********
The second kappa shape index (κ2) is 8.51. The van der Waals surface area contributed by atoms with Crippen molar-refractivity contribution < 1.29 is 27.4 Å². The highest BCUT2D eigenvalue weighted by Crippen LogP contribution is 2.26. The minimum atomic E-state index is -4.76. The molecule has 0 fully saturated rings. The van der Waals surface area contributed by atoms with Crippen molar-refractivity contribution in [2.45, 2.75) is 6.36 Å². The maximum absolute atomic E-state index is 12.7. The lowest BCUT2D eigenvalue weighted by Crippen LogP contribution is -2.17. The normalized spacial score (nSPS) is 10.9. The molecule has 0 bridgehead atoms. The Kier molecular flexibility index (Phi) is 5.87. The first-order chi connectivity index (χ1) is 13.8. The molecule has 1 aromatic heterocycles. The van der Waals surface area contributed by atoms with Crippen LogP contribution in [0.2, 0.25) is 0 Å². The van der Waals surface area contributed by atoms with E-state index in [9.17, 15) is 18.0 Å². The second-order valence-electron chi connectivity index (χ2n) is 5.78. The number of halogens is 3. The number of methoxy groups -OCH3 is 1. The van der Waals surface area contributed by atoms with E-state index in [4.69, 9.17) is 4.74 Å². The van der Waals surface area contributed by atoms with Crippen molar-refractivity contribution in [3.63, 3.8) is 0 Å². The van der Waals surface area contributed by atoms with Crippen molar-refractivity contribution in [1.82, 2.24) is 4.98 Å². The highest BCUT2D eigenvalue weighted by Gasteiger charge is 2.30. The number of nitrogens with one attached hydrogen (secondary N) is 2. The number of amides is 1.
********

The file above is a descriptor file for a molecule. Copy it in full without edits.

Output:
The second kappa shape index (κ2) is 8.51. The van der Waals surface area contributed by atoms with Crippen molar-refractivity contribution < 1.29 is 27.4 Å². The highest BCUT2D eigenvalue weighted by Crippen LogP contribution is 2.26. The minimum atomic E-state index is -4.76. The molecule has 0 fully saturated rings. The van der Waals surface area contributed by atoms with Crippen molar-refractivity contribution in [2.45, 2.75) is 6.36 Å². The maximum absolute atomic E-state index is 12.7. The lowest BCUT2D eigenvalue weighted by Crippen LogP contribution is -2.17. The normalized spacial score (nSPS) is 10.9. The molecule has 0 bridgehead atoms. The Kier molecular flexibility index (Phi) is 5.87. The first-order chi connectivity index (χ1) is 13.8. The molecule has 1 aromatic heterocycles. The van der Waals surface area contributed by atoms with Crippen LogP contribution in [0.2, 0.25) is 0 Å². The van der Waals surface area contributed by atoms with E-state index in [9.17, 15) is 18.0 Å². The second-order valence-electron chi connectivity index (χ2n) is 5.78. The number of halogens is 3. The number of methoxy groups -OCH3 is 1. The van der Waals surface area contributed by atoms with E-state index in [4.69, 9.17) is 4.74 Å². The van der Waals surface area contributed by atoms with Crippen molar-refractivity contribution in [3.63, 3.8) is 0 Å². The van der Waals surface area contributed by atoms with Crippen molar-refractivity contribution in [1.82, 2.24) is 4.98 Å². The highest BCUT2D eigenvalue weighted by Gasteiger charge is 2.30. The number of nitrogens with one attached hydrogen (secondary N) is 2. The number of amides is 1.